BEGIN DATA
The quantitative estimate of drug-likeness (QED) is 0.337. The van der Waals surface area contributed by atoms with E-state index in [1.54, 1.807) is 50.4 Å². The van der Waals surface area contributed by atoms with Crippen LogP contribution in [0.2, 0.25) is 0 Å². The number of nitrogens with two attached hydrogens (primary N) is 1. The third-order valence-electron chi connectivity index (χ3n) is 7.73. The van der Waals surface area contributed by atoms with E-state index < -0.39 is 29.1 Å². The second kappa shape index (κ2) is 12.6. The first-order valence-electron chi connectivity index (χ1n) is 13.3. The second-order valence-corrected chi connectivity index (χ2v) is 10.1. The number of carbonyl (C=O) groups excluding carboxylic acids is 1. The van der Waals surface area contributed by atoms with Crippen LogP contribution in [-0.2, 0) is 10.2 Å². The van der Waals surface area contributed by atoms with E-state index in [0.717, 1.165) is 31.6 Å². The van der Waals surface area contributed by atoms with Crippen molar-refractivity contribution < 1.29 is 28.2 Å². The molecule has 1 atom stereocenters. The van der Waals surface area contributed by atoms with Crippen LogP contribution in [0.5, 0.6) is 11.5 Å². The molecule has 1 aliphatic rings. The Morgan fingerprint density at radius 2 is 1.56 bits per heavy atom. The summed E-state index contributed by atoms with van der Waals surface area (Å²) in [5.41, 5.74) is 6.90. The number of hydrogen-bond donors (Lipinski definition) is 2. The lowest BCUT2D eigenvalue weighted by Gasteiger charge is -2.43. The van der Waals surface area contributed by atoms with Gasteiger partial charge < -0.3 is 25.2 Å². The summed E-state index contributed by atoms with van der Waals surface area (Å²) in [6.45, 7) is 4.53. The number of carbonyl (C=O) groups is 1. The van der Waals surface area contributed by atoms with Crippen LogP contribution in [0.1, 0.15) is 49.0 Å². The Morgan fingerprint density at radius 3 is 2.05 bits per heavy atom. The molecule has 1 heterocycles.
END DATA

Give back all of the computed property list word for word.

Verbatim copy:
The quantitative estimate of drug-likeness (QED) is 0.337. The van der Waals surface area contributed by atoms with E-state index in [1.54, 1.807) is 50.4 Å². The van der Waals surface area contributed by atoms with Crippen LogP contribution in [0.2, 0.25) is 0 Å². The number of nitrogens with two attached hydrogens (primary N) is 1. The third-order valence-electron chi connectivity index (χ3n) is 7.73. The van der Waals surface area contributed by atoms with E-state index < -0.39 is 29.1 Å². The second kappa shape index (κ2) is 12.6. The first-order valence-electron chi connectivity index (χ1n) is 13.3. The second-order valence-corrected chi connectivity index (χ2v) is 10.1. The number of carbonyl (C=O) groups excluding carboxylic acids is 1. The van der Waals surface area contributed by atoms with Crippen LogP contribution in [-0.2, 0) is 10.2 Å². The van der Waals surface area contributed by atoms with E-state index in [0.717, 1.165) is 31.6 Å². The van der Waals surface area contributed by atoms with Crippen molar-refractivity contribution < 1.29 is 28.2 Å². The molecule has 1 atom stereocenters. The van der Waals surface area contributed by atoms with Crippen LogP contribution in [0.5, 0.6) is 11.5 Å². The molecule has 1 aliphatic rings. The Morgan fingerprint density at radius 2 is 1.56 bits per heavy atom. The summed E-state index contributed by atoms with van der Waals surface area (Å²) in [5.41, 5.74) is 6.90. The number of hydrogen-bond donors (Lipinski definition) is 2. The lowest BCUT2D eigenvalue weighted by Gasteiger charge is -2.43. The van der Waals surface area contributed by atoms with Gasteiger partial charge < -0.3 is 25.2 Å². The summed E-state index contributed by atoms with van der Waals surface area (Å²) in [6.45, 7) is 4.53. The number of carbonyl (C=O) groups is 1. The van der Waals surface area contributed by atoms with Crippen LogP contribution in [0.1, 0.15) is 49.0 Å². The Morgan fingerprint density at radius 3 is 2.05 bits per heavy atom. The molecule has 1 heterocycles.